二十四节气 (Èrshísì Jiéqì), the 24 solar terms, are 24 festival days in Chinese calendar year. Each marks 15 degrees of the Earth’s travel around the Sun, and they fall at the beginnings of each season, the equinoxes and the solstices (winter solstice coming up this week!).
Many of the festivals are named after the natural phenomena that happen at the time: For example, the mid-March festival is called “The Awakening of the Insects”, and late April is when you get both “Grain and Rain”.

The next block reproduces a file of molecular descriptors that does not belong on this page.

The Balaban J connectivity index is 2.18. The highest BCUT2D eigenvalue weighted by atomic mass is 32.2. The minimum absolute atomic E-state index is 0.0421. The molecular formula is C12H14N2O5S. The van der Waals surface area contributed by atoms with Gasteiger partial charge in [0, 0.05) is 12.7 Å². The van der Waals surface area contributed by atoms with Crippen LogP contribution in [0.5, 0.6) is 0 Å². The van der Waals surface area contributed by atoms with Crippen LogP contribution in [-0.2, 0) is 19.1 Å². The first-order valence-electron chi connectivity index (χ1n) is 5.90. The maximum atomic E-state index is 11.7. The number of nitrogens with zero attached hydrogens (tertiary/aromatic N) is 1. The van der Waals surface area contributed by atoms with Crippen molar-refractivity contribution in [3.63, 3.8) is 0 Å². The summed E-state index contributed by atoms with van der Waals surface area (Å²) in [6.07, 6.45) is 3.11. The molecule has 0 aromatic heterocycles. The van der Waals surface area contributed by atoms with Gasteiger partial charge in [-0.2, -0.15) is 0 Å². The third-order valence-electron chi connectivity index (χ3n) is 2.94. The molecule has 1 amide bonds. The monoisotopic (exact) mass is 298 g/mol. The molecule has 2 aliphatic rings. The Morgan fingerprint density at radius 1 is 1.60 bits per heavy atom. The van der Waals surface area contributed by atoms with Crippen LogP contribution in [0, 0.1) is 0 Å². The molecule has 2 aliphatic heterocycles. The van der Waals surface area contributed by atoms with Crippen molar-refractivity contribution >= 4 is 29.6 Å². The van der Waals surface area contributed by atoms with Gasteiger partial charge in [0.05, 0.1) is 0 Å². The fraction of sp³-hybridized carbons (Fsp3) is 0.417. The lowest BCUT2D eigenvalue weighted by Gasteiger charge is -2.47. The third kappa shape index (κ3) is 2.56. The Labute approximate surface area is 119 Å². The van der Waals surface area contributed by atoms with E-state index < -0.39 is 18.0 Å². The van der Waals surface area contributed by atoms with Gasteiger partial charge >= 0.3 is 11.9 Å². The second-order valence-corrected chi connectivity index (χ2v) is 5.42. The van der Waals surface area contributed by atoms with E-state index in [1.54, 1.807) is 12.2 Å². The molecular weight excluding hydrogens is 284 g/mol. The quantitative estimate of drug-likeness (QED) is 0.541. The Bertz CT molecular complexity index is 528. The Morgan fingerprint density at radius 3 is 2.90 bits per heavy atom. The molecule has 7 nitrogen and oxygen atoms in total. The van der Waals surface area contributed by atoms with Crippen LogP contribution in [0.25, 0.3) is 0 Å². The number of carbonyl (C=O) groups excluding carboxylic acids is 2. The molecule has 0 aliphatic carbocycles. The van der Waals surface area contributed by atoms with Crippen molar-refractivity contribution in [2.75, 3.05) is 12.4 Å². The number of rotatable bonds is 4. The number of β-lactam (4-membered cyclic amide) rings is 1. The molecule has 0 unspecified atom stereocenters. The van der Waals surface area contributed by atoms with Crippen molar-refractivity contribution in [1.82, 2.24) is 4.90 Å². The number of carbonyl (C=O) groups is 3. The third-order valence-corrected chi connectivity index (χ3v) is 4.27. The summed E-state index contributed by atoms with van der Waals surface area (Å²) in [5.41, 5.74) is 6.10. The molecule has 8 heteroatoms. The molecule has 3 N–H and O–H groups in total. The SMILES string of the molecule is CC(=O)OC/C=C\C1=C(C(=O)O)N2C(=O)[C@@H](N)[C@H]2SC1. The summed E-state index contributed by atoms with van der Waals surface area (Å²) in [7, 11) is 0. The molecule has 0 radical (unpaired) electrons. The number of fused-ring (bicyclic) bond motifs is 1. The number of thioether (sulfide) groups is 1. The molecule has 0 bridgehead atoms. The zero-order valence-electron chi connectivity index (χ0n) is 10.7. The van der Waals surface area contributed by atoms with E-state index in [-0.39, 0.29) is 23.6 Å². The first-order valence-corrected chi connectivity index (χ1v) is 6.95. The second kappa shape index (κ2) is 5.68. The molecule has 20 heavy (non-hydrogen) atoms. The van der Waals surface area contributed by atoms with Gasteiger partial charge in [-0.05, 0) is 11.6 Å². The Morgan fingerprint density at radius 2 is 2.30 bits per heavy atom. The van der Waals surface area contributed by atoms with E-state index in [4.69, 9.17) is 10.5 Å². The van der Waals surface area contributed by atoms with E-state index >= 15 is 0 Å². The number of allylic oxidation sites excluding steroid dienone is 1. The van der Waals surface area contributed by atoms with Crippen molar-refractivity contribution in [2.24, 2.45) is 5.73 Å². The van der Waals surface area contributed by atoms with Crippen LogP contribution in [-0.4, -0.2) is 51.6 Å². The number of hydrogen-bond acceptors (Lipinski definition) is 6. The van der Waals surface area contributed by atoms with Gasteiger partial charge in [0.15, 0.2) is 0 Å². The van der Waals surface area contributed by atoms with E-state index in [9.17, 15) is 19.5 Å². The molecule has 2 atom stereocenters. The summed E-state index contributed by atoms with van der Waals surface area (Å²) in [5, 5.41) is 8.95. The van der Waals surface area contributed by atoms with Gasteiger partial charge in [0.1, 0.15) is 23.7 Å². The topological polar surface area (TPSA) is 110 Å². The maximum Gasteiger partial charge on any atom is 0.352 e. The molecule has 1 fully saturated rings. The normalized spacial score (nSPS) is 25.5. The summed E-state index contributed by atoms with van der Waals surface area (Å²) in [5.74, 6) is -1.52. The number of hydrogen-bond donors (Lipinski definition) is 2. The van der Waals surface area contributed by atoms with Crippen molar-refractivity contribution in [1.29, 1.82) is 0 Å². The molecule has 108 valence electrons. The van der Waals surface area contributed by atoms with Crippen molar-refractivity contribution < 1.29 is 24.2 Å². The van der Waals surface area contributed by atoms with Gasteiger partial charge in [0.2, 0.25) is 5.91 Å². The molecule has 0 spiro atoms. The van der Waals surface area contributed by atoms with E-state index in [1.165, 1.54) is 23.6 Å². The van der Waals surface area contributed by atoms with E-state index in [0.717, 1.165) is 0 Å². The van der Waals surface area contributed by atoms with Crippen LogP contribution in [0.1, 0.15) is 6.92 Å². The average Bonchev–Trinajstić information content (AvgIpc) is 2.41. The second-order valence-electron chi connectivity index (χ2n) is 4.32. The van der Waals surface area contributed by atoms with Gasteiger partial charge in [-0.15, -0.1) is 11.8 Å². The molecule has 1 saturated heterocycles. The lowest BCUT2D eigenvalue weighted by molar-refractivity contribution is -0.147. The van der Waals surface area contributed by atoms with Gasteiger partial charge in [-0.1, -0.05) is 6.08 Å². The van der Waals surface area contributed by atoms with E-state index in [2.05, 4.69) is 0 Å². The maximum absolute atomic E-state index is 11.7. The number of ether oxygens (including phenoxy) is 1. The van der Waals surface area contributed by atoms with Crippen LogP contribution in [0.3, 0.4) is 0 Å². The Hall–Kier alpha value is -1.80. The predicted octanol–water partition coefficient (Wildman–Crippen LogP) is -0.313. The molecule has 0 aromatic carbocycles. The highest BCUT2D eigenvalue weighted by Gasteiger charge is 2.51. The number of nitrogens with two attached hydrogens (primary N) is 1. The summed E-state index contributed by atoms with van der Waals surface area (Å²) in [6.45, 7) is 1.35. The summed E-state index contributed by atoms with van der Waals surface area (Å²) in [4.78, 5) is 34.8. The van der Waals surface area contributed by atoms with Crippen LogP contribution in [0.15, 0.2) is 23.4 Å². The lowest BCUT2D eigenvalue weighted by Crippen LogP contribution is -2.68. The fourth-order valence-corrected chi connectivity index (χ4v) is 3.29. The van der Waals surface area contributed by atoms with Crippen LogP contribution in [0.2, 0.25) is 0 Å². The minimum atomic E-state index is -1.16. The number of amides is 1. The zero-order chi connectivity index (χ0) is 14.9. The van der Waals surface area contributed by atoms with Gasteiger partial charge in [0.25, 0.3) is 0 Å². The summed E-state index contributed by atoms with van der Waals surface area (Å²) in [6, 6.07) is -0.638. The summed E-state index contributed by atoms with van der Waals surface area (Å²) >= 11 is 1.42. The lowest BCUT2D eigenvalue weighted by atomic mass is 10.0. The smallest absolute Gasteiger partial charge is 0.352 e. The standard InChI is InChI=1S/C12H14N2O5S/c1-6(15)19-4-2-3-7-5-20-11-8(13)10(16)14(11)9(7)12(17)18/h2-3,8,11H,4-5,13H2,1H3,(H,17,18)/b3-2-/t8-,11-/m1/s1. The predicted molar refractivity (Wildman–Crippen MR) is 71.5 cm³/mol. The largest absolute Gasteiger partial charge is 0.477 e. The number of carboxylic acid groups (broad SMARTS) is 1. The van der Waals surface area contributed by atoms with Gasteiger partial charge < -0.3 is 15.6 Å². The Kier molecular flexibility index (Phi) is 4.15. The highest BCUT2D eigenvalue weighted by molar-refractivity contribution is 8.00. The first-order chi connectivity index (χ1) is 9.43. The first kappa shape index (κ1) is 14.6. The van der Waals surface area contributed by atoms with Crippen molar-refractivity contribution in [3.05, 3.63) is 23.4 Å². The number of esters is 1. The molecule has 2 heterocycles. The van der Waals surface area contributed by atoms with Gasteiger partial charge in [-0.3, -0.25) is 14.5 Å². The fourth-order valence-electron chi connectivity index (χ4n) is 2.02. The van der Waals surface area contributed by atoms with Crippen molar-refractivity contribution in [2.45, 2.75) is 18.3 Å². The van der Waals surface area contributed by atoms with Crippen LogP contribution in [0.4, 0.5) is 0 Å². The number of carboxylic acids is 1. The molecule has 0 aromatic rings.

Though only some of them are celebrated, all of them are learned by Chinese schoolchildren through mnemonics such as the “Song of the Solar Terms”. Some are also celebrated in simple ways: For example, for the winter solstice, Northerners will eat dumplings while Southerners will eat 汤圆, tāngyuán, little sweet chewy soup balls that you should definitely try.
The days start getting longer after this week - unless you're Australian or something...
Picture by Luke Price